Thursday, September 29, 2011

The Real Story Behind Contaminated Produce & "Ask Amy" on "Humane" Farming

The FDA recently recalled cantaloupes believed to contain the bacteria Listeria (
This incident reminds me of other past recalls involving fruits and vegetables (spinach and peanuts, for instance). Before learning more about factory farms, I just assumed that produce could magically develop bacteria like E. coli and Salmonella. Now I know that fruits and vegetables are contaminated by one or more of the following: farm run-off (from animal waste that's not disposed of properly or is in such massive amounts that it's nearly impossible to contain) that taints the plants and the soil, and/or
cross-contamination (produce being handled or processed in facilities that also process animal products -- many of which harbor dangerous bacteria).  

Below is an excerpt from a Colorado State article that expands on this idea:
"Fresh fruits and vegetables once were thought to be relatively free of disease-producing pathogens. Recently, however, outbreaks of food-borne illness linked to fruits and vegetables have become more common. These outbreaks come from produce grown both in the United States and in other countries.

Changes in microorganisms have undoubtedly contributed to this increase, as have changes in growing, harvesting, distribution, processing and consumption practices. Listeria monocytogenes, Clostridium botulinum and Bacillus cereus are naturally present in some soils. Their presence on fresh produce is not uncommon. Salmonella, E. coli O157:H7, Campylobacter jejuni, Vibrio cholerae, parasites and viruses can contaminate produce through raw or improperly composted manure, irrigation water containing untreated sewage or manure, and contaminated wash water. Contact with mammals, reptiles, fowl, Insects and unpasteurized animal products are other sources of contamination.

Contaminated surfaces, including human hands that come in contact with whole or cut produce, represent potential points of cross-contamination throughout the food system -- growing, harvesting, packing, processing, shipping and preparing produce for consumption. Washing produce with plain water or water containing 1 to 3 teaspoons of chlorine bleach per gallon, followed by rinsing with plain water, can reduce the number of pathogens and other microorganisms. However, neither method can be relied upon to totally eliminate pathogens such as E. coli O157:H7. Careful control of potential points of contamination from production to consumption is essential."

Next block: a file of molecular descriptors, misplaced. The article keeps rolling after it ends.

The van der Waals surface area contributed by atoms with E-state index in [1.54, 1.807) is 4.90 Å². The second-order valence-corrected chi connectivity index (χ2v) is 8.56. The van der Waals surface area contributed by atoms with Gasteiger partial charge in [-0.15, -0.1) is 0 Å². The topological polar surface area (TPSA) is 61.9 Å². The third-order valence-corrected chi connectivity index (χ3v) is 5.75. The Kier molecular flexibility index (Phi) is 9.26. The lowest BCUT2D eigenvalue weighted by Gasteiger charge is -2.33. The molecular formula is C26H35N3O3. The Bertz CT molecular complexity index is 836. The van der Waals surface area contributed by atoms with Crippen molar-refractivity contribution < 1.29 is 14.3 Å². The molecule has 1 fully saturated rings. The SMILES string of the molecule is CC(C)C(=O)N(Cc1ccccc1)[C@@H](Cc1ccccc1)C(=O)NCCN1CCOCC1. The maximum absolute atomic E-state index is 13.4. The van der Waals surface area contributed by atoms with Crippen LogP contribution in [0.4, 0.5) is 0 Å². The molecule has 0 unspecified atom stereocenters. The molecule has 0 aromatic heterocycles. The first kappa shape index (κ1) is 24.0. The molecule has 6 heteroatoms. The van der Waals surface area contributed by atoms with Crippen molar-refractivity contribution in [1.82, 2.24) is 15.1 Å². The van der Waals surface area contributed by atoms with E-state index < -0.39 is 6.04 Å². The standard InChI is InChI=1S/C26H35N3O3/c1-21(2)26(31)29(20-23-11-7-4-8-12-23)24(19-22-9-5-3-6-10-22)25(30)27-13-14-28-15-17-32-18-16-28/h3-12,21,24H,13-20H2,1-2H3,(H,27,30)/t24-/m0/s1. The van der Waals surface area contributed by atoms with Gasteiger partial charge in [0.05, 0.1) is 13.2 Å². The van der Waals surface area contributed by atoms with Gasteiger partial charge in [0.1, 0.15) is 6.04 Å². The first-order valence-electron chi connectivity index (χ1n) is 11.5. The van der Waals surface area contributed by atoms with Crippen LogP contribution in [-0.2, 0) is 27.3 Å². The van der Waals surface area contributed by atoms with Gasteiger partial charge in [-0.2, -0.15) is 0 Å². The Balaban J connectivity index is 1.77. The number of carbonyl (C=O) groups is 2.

From the article "Preventing E. coli From Garden To Plate" by J.G. Davis and P. Kendall, 4/05, Colorado State University

Ask Amy
Q: What do you think about "humane" farming?
A: "Humane" farming advocates, like author Michael Pollan (The Omnivore's Dilemma), agree that factory farming practices are cruel and harmful to humans and the environment, as well. But instead of supporting a plant-based diet, they believe that it's okay to consume animals that are "humanely" farmed -- grass-fed beef, cage-free chickens, free-range turkeys, for example. I have read Michael Pollan's book and talked with supporters of "humane" farming, but I continue to disagree with this practice for two reasons:
1. Who is defining and regulating "humane" farming? Unless I see these farms and their practices with my own eyes, I have no way of knowing that they are truly treating animals humanely.
Products can be labeled "humane" or "free-range" and these can mean very little. In the case of "free-range" poultry, this can simply mean there's a door inside the barn through which the animals could technically access the outdoors. But whether this happens or not (and for how many minutes per day) is at the discretion of the farmers.
2. Whether animals are farmed humanely or inhumanely, the bottom-line is that they will be slaughtered for human use, and their lives will be cut significantly short. Plus, there are few "humane" farms that have the means to slaughter animals on the premises. This means that these poor animals are subjected to the same stressful and harsh transportation conditions as factory-farm animals. And they, too, will likely be slaughtered in a large slaughterhouse whose practices can be entirely inhumane, as evidenced by numerous undercover investigations.

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